The Battle for the Mind

I’m in a street fight with Depression and it fights dirty, using all the sneaky tricks it can. It knows they work – they’re tried and tested on millions of people daily. I’m going to need a strategy, a battle plan to defeat Depression or at least push it back from its control of my mind.

Here are some of Depression’s favourite tactics:

  1. Isolate – Depression loves you to be alone, to think you’re the only one in the world who’s suffering, so it persuades you to withdraw, cutting you off from your vital support network. Texts from friends and family remain unopened, calls unanswered, get-togethers cancelled. You find yourself gagged and silenced by shame.
  2. Ruminate – Depression wants you selfishly all to itself so you can spend hours upon hours reliving ‘mistakes’ you’ve made, swallowed up in negative thoughts that churn in your head, looking for solutions that are always out of reach and ungraspable.
  3. Deflate – Depression wants you to remain stuck, immobile, joyless. There’s no way it wants you to do anything that could possibly help you lift yourself out of the rut. Exercise? Meditate? Cook? No chance. ‘You’re too tired,’ Depression slyly tells you. It loves to disrupt and create chaos so any form of routine or structure is a big ‘no-no’. Depression hates order and ideally wants you up all night and in bed all day. It loves it when you’re tired – so much easier to keep a hold of your mind in its vice-like grip. It will disrupt your sleep and enter your dreams.
  4. Self-hate – Depression drips poison into your ear, fueling self-critical thoughts: “You’re weak,” it whispers, “You’re useless, you can’t do it, you can’t cope”. Drip, drip, drip constantly until you believe the incessant lies.

Well, f*** you, Depression! I’ve got a plan – a counter-attack – and these are just some of the weapons I will use to defeat you:

  1. Staying connected – I’ll not hide away as you want me to, I’m going to keep in touch with and family, join peer support groups, be open about you and my fight against you. I’ll not be silenced.
  2. Being mindful – I know how helpful it is to practice being in the present moment, catching my thoughts when they veer into the past or future and gently bringing them back to the present without judgment. I’ll even try sitting with difficult thoughts and accepting you and your sidekick Anxiety, rather than constantly trying to push you both away – you’ll really hate that as it’ll rob you of your destructive power.
  3. Re-introducing helpful, enjoyable activities – I’ll walk the dog, do some gardening, have a bath, watch a comedy, play with my daughter, go for that run – even if it’s only for five minutes. I’ll move again, sing again, laugh again. I’ll find joy and light to defy your Darkness.
  4. Practicing self-compassion – I’ll speak to myself with kindness and understanding, as I would to a good friend. I’ll not compare myself with others (either positively or negatively) knowing that ‘Comparison is the Thief of Joy’. This will in turn help me to be compassionate to others – the many others – who are also struggling in this uncertain world. Because we have strength in numbers and the more we shed light on you and your underhand tactics, the weaker you will become.

You want a fight, Depression? Well, bring it on!

Fabian Devlin is co-author of men’s mental health book Big Boys Don’t Cry? with Patrick Addis, which has 60 stories and over 200 tips on how to stay mentally healthy from men with lived experience of mental illness. Order a limited paperback copy by emailing (£10 + £2 postage). 10% of proceeds will go to mental health charities CALM and Sport in Mind.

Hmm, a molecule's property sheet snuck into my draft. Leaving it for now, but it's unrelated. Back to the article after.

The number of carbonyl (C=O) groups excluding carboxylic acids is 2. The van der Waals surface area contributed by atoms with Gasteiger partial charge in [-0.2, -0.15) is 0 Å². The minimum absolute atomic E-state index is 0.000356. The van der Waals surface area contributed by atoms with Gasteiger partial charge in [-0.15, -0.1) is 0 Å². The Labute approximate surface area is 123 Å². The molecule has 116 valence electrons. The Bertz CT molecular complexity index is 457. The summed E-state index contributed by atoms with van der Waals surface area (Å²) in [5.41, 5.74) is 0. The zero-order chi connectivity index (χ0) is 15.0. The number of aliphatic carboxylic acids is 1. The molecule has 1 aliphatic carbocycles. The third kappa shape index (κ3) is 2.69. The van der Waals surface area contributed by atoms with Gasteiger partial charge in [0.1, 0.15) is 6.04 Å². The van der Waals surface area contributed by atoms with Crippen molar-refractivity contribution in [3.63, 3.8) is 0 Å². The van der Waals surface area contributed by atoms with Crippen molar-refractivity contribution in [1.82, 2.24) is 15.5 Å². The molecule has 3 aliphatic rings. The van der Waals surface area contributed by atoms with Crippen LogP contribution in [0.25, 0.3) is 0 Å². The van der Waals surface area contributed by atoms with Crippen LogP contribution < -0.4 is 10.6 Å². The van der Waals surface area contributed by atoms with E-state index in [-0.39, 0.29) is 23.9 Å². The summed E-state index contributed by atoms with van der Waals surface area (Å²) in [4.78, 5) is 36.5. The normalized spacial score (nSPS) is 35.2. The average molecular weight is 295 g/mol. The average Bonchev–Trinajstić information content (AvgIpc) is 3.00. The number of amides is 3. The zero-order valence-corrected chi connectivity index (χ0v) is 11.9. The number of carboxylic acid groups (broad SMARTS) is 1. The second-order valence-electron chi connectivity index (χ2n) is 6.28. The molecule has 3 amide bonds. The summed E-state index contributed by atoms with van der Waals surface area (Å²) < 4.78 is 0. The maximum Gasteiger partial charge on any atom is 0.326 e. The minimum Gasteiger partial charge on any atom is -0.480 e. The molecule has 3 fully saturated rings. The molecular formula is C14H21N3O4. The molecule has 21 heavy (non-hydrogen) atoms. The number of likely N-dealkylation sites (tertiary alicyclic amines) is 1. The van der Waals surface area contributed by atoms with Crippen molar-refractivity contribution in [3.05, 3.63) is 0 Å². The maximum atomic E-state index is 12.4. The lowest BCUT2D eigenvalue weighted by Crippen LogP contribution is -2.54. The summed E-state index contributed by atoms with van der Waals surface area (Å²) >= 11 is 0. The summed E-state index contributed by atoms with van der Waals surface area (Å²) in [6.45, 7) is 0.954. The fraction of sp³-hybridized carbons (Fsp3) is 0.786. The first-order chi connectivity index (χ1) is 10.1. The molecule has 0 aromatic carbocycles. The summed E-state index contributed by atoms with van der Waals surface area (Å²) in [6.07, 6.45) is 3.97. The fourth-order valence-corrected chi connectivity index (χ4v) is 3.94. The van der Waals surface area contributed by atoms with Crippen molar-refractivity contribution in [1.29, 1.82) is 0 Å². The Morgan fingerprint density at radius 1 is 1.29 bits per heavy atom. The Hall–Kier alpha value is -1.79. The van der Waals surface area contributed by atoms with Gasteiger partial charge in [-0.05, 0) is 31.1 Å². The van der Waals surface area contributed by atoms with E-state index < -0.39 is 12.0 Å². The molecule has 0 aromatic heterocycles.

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Not Sleeping on the Job: an Event Manager’s Top Tips for Resting

If I wanted a 9-5, Monday-Friday routine then I definitely picked the wrong career.

Working in events means that yes, some of my year is spent in the office working on budgets and schedules and other things that require much excitement with Excel, but a big part of my working life is spent on site, where 12-14 hour days are the norm, and 16-18 hour days are not uncommon. On those days, ‘sleep’ is something other people have.

I know it’s not healthy. It’s not something I’d recommend but it is par for the course in my industry, so over the past 15 years, I’ve had to find ways of looking after myself as best as I can for the times when I know sleep will be in short supply.

Here is what I’ve learnt:

  • You can’t ‘store up’ or ‘catch up on’ sleep. Sleeping for 12 hours the night before or the night after you sleep only for four hours does not average out and give you the same benefit as two lots of eight hours’ sleep. In fact, it will often make you feel worse. I try and get as many nights of ‘normal’ sleep as I can before I go to site (‘normal’ for me is around seven hours), and I try to resist sleeping in when I get home again. It might seem counter-intuitive, but actually, if I’m away for 4 days, and then spend another 4 days sleeping for longer, all I’m doing is doubling the period of time that my sleep is out of its normal routine.
  • Another factor of being on site is sleeping in unfamiliar surroundings. This can sometimes be luxury hotels (happy days), sometimes a Premier Inn or Travel Lodge (fine – at least you know what you’re getting) but more often than not, for me it’s a tour bus. Trust me, you haven’t known insomnia until you’ve slept in close proximity to a bunch of smelly, snoring men. Ear plugs are essential.
  • Eat and drink well. It’s all too easy to survive on junk and sugar when you’re running around – a can of fizzy juice here, a chocolate bar there. Before you know it, you’ve turned into a walking carb, your blood sugar levels are all over the place and you feel like a heap of crap. Drink water until you think you could sink the Titanic. Try and go for protein where you can (you’ll often find me with a bag of almonds stashed in a pocket somewhere). Avoid overdoing it on the alcohol at the end of the day – however tempting it is, even one glass will make it harder to get up the next day.